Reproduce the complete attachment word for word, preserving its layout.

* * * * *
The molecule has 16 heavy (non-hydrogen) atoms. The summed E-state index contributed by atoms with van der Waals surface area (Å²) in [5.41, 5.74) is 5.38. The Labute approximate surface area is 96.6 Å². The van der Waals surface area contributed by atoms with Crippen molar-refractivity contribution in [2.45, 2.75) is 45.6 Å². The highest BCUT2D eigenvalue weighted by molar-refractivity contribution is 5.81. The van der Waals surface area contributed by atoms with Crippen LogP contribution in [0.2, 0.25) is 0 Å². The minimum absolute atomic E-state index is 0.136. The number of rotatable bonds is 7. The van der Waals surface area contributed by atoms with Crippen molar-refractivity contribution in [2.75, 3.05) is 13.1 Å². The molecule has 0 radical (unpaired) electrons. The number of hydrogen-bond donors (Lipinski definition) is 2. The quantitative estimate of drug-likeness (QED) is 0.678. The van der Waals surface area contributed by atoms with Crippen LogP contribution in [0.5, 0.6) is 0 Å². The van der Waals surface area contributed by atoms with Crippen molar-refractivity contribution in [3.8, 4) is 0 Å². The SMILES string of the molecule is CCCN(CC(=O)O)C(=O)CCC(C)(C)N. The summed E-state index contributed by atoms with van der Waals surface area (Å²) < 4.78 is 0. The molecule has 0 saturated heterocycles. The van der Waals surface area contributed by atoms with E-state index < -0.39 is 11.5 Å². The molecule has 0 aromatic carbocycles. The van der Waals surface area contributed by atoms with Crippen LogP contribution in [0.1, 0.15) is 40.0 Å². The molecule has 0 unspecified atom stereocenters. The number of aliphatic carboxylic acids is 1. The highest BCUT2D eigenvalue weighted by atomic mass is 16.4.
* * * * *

The molecule has 16 heavy (non-hydrogen) atoms. The summed E-state index contributed by atoms with van der Waals surface area (Å²) in [5.41, 5.74) is 5.38. The Labute approximate surface area is 96.6 Å². The van der Waals surface area contributed by atoms with Crippen molar-refractivity contribution in [2.45, 2.75) is 45.6 Å². The highest BCUT2D eigenvalue weighted by molar-refractivity contribution is 5.81. The van der Waals surface area contributed by atoms with Crippen LogP contribution in [0.2, 0.25) is 0 Å². The minimum absolute atomic E-state index is 0.136. The number of rotatable bonds is 7. The van der Waals surface area contributed by atoms with Crippen molar-refractivity contribution in [2.75, 3.05) is 13.1 Å². The molecule has 0 radical (unpaired) electrons. The number of hydrogen-bond donors (Lipinski definition) is 2. The quantitative estimate of drug-likeness (QED) is 0.678. The van der Waals surface area contributed by atoms with Crippen LogP contribution in [0.5, 0.6) is 0 Å². The van der Waals surface area contributed by atoms with Crippen molar-refractivity contribution in [3.8, 4) is 0 Å². The SMILES string of the molecule is CCCN(CC(=O)O)C(=O)CCC(C)(C)N. The summed E-state index contributed by atoms with van der Waals surface area (Å²) < 4.78 is 0. The molecule has 0 saturated heterocycles. The van der Waals surface area contributed by atoms with E-state index < -0.39 is 11.5 Å². The molecule has 0 aromatic carbocycles. The van der Waals surface area contributed by atoms with Crippen LogP contribution in [0.1, 0.15) is 40.0 Å². The molecule has 0 unspecified atom stereocenters. The number of aliphatic carboxylic acids is 1. The highest BCUT2D eigenvalue weighted by atomic mass is 16.4.